Nation’s Oldest Law Daily: Colleges Poorly Equipped to Adjudicate Criminal Activity

By June 17, 2015

The Legal Intelligencer, the nation’s oldest daily law journal, recently criticized the 2011 “Dear Colleague” letter from the Department of Education’s Office for Civil Rights (OCR). In its recent editorial, “2011 Update to Title IX: The Pendulum Has Swung Too Far” (free registration required), the Intelligencer’s editorial board argues that while Title IX has been a strong force for good, the recent mandate from OCR puts that legacy in jeopardy.

OCR’s “Dear Colleague” letter stemmed from a growing perception that colleges were mishandling sexual assault cases in violation of Title IX. However, this “cure” has turned out to be bad for patients and still no answer to the disease. OCR determined that, in addition to fixing the clear failings that existed (such as colleges simply ignoring complaints), colleges and universities needed to significantly limit procedural protections for the accused. The Intelligencer addressed several of the due process rollbacks, writing:

For instance, the DOE demanded that colleges apply a “preponderance of the evidence” standard in determining whether a sexual assault complaint has merit, and prohibited both the “clear and convincing” and “beyond a reasonable doubt” thresholds. Further, the department dictated that schools should prohibit the accused from cross-examining the accuser, warning that doing so could create a hostile environment—effectively taking the position that everyone accused is guilty, and that having the temerity to question the accuser would compound the trauma.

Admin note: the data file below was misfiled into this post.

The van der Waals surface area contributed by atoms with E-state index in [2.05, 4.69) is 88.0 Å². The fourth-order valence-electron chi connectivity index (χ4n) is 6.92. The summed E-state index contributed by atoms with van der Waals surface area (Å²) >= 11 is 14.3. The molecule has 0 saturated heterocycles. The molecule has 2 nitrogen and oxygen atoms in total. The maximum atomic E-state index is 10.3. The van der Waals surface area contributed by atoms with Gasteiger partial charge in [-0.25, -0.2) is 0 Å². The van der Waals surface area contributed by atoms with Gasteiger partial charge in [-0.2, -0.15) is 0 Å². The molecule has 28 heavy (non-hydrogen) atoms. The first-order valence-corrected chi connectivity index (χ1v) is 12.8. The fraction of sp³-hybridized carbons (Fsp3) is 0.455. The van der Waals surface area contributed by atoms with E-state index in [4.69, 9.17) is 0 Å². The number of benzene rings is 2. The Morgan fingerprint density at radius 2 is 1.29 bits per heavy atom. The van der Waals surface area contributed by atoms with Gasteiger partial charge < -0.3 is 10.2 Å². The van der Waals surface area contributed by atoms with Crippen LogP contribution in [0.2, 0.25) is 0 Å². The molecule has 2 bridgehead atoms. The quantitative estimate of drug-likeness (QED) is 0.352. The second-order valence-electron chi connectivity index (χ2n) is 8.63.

Despite the importance of addressing sexual assault on campus, no fair-minded person can help but be outraged at OCR’s denigration of due process and procedural fairness, which reduces the reliability of campus hearings and damages both the accused and victims. In citing the recent kerfuffle surrounding Professor Laura Kipnis at Northwestern University, the Intelligencer highlights just how extreme things have become:

Even open discussion of the topic has become unacceptable to the zealots driving this initiative. When a professor at Northwestern University recently had the temerity to express her opinion that these measures were misguided and counter-productive for an academic institution whose mission should be preparing its students to become fully functioning adults, she herself was subjected to Title IX investigations at the behest of anonymous accusers. Like any other person facing such an investigation she was not permitted to know what the charges were against her in advance of her questioning, and she was not permitted to have her own legal counsel participate. This may sound like the stuff of an Orwellian dystopia and one that could never happen in a society committed to freedom of speech. Yet here we are—read it for yourself at

Under threat from OCR, colleges are treating accused students unfairly—and in doing so, they are leaving themselves open to lawsuits by accused students. We agree with The Legal Intelligencer. OCR should remedy the situation and rescind the 2011 letter.

Cases: U.S. Department of Education’s Office for Civil Rights April 4, 2011, Guidance Letter Reduces Due Process Protections